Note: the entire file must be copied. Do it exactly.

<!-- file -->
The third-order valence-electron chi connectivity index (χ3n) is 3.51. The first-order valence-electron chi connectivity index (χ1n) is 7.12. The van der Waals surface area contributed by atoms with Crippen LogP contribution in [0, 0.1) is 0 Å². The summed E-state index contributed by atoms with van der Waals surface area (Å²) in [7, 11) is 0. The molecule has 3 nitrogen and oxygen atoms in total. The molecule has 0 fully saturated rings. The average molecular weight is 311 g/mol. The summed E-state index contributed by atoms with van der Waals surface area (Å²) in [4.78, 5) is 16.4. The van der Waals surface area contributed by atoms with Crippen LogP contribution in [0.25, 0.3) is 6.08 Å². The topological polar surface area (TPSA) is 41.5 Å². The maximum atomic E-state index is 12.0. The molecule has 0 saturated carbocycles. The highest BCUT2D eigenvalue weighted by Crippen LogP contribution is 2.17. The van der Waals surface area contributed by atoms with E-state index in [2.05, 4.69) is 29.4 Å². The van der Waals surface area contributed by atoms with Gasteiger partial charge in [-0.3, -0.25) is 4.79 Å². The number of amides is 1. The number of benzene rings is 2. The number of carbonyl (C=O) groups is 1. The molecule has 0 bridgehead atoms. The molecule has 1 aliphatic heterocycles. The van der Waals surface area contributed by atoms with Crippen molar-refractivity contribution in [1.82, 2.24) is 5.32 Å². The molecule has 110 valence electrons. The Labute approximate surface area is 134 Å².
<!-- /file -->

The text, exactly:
The third-order valence-electron chi connectivity index (χ3n) is 3.51. The first-order valence-electron chi connectivity index (χ1n) is 7.12. The van der Waals surface area contributed by atoms with Crippen LogP contribution in [0, 0.1) is 0 Å². The summed E-state index contributed by atoms with van der Waals surface area (Å²) in [7, 11) is 0. The molecule has 3 nitrogen and oxygen atoms in total. The molecule has 0 fully saturated rings. The average molecular weight is 311 g/mol. The summed E-state index contributed by atoms with van der Waals surface area (Å²) in [4.78, 5) is 16.4. The van der Waals surface area contributed by atoms with Crippen LogP contribution in [0.25, 0.3) is 6.08 Å². The topological polar surface area (TPSA) is 41.5 Å². The maximum atomic E-state index is 12.0. The molecule has 0 saturated carbocycles. The highest BCUT2D eigenvalue weighted by Crippen LogP contribution is 2.17. The van der Waals surface area contributed by atoms with E-state index in [2.05, 4.69) is 29.4 Å². The van der Waals surface area contributed by atoms with Gasteiger partial charge in [-0.3, -0.25) is 4.79 Å². The number of amides is 1. The number of benzene rings is 2. The number of carbonyl (C=O) groups is 1. The molecule has 0 bridgehead atoms. The molecule has 1 aliphatic heterocycles. The van der Waals surface area contributed by atoms with Crippen molar-refractivity contribution in [1.82, 2.24) is 5.32 Å². The molecule has 110 valence electrons. The Labute approximate surface area is 134 Å².